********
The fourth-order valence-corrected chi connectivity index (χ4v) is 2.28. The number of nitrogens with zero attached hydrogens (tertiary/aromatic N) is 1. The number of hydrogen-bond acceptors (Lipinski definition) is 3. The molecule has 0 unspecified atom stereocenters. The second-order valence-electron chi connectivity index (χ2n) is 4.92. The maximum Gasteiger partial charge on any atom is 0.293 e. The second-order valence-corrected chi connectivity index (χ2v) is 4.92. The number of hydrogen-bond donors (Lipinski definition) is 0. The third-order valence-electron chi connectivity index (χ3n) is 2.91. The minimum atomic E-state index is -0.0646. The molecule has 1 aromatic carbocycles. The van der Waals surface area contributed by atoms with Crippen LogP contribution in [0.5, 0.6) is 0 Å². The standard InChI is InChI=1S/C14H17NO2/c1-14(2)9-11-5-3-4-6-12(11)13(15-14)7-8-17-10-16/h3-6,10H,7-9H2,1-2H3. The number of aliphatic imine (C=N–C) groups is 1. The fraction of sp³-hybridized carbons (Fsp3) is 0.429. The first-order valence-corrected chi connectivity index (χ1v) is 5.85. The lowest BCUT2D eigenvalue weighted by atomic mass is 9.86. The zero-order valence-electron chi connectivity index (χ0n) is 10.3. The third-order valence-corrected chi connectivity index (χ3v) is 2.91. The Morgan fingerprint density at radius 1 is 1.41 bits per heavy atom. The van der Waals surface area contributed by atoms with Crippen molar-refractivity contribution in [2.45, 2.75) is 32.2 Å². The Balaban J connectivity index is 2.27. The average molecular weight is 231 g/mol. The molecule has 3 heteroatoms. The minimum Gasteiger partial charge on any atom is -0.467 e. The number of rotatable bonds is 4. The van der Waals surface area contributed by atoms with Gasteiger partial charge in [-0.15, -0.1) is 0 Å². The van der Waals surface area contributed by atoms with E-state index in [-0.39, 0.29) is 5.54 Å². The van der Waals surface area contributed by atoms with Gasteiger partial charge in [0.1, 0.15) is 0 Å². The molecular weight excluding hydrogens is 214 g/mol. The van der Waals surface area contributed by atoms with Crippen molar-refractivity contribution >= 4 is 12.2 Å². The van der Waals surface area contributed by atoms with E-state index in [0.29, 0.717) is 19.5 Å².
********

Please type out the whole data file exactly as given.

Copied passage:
The fourth-order valence-corrected chi connectivity index (χ4v) is 2.28. The number of nitrogens with zero attached hydrogens (tertiary/aromatic N) is 1. The number of hydrogen-bond acceptors (Lipinski definition) is 3. The molecule has 0 unspecified atom stereocenters. The second-order valence-electron chi connectivity index (χ2n) is 4.92. The maximum Gasteiger partial charge on any atom is 0.293 e. The second-order valence-corrected chi connectivity index (χ2v) is 4.92. The number of hydrogen-bond donors (Lipinski definition) is 0. The third-order valence-electron chi connectivity index (χ3n) is 2.91. The minimum atomic E-state index is -0.0646. The molecule has 1 aromatic carbocycles. The van der Waals surface area contributed by atoms with Crippen LogP contribution in [0.5, 0.6) is 0 Å². The standard InChI is InChI=1S/C14H17NO2/c1-14(2)9-11-5-3-4-6-12(11)13(15-14)7-8-17-10-16/h3-6,10H,7-9H2,1-2H3. The number of aliphatic imine (C=N–C) groups is 1. The fraction of sp³-hybridized carbons (Fsp3) is 0.429. The first-order valence-corrected chi connectivity index (χ1v) is 5.85. The lowest BCUT2D eigenvalue weighted by atomic mass is 9.86. The zero-order valence-electron chi connectivity index (χ0n) is 10.3. The third-order valence-corrected chi connectivity index (χ3v) is 2.91. The Morgan fingerprint density at radius 1 is 1.41 bits per heavy atom. The van der Waals surface area contributed by atoms with Crippen molar-refractivity contribution in [2.45, 2.75) is 32.2 Å². The Balaban J connectivity index is 2.27. The average molecular weight is 231 g/mol. The molecule has 3 heteroatoms. The minimum Gasteiger partial charge on any atom is -0.467 e. The number of rotatable bonds is 4. The van der Waals surface area contributed by atoms with Gasteiger partial charge in [-0.15, -0.1) is 0 Å². The van der Waals surface area contributed by atoms with E-state index in [-0.39, 0.29) is 5.54 Å². The van der Waals surface area contributed by atoms with Gasteiger partial charge in [0.1, 0.15) is 0 Å². The molecular weight excluding hydrogens is 214 g/mol. The van der Waals surface area contributed by atoms with Crippen molar-refractivity contribution >= 4 is 12.2 Å². The van der Waals surface area contributed by atoms with E-state index in [0.29, 0.717) is 19.5 Å².